Planning for the Care of Minor Children

Aug 18, 2015

By Jenna Ichikawa | Related Practice: Estate Planning & Administration

Many parents have concerns about who will make decisions for their children if neither parent is able to do so.  Most Wills 

contain provisions for the appointment of a guardian in the event that both parents of a minor child are deceased.  However, a Will is not effective until death and therefore is not effective to designate a guardian for a child whose sole parent is alive but mentally or physically incapacitated.  What can you do protect your children if you are unable to care for them?

Under Washington law, a Durable Power of Attorney can include a provision in which a parent nominates a particular individual (or individuals) to serve as guardian for a minor child if a situation arises where no parent is capable of caring for a child.  The guardian is legally appointed by the local court and the parent’s nomination is given substantial weight when the court is determining who should be appointed.  Parents should consider naming a temporary guardian if their choice for primary guardian is a friend or family member who lives far away or may not be immediately available to care for the child.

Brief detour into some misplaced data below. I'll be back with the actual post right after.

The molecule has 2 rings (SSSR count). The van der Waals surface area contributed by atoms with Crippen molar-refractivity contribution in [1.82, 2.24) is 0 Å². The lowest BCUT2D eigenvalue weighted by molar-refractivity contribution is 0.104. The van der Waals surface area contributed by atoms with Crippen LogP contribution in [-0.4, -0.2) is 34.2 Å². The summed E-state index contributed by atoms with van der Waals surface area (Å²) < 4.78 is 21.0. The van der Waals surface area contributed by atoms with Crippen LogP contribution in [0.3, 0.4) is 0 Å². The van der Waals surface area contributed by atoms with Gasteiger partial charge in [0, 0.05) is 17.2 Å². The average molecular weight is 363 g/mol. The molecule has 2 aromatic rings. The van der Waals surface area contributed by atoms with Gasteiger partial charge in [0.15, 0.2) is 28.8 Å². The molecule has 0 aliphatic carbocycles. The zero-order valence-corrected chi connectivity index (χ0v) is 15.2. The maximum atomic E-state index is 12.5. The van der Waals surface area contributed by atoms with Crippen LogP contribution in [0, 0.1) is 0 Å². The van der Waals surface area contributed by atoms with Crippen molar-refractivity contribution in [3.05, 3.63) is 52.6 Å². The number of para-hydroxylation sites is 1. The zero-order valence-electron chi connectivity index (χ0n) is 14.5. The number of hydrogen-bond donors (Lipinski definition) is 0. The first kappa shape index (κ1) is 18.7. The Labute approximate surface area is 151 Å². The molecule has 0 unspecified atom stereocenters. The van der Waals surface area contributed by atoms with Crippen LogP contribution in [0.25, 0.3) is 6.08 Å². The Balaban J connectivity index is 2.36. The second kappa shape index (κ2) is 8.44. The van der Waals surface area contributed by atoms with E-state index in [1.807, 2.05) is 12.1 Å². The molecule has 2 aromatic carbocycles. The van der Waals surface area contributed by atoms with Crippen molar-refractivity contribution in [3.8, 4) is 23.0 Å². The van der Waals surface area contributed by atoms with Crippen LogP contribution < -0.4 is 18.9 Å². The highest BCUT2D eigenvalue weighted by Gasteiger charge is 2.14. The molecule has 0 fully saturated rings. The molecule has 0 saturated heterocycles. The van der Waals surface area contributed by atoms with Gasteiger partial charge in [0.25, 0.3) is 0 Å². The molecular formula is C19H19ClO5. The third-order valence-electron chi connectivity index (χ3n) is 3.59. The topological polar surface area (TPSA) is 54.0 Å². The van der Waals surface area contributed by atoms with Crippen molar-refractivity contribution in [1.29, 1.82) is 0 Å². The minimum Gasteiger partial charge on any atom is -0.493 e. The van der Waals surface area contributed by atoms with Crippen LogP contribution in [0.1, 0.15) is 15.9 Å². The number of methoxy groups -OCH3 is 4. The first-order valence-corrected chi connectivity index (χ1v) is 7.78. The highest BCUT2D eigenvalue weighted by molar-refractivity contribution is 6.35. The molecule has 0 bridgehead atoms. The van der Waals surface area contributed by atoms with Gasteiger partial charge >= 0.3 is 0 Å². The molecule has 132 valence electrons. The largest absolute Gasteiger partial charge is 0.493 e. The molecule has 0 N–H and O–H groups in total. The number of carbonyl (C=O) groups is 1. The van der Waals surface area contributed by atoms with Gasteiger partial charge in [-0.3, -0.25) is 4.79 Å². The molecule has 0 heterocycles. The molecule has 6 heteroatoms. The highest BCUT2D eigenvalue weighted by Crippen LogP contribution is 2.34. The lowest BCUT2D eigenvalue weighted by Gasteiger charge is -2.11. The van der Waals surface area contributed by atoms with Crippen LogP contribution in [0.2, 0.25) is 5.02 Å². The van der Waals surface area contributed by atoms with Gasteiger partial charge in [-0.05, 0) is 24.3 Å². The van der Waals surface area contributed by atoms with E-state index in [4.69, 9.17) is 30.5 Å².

A parent also can authorize a caregiver to seek and consent to medical treatment for a child if neither parent is available.  This authorization can be in the form of a Medical Consent Authorization or a Special Power of Attorney.  A Medical Consent Authorization is executed by the parents prior to leaving their child in someone else’s care and typically has an expiration date.  If the child then needs medical attention, the Medical Consent Authorization allows the caregiver to seek and consent to whatever medical treatment may be necessary in the parent’s absence during the defined period of time.  A Special Power of Attorney appoints a person to act on the parent’s behalf for a limited purpose such as consenting to and authorizing medical care for a minor child.  The person appointed has the same power as the parent with regard to medical care for the child. This document is not typically limited to a specific period of time.  

If you would like to discuss your children’s needs and how to protect them in the event of your absence or disability, please contact a member of the Stokes Lawrence Estate Planning Group.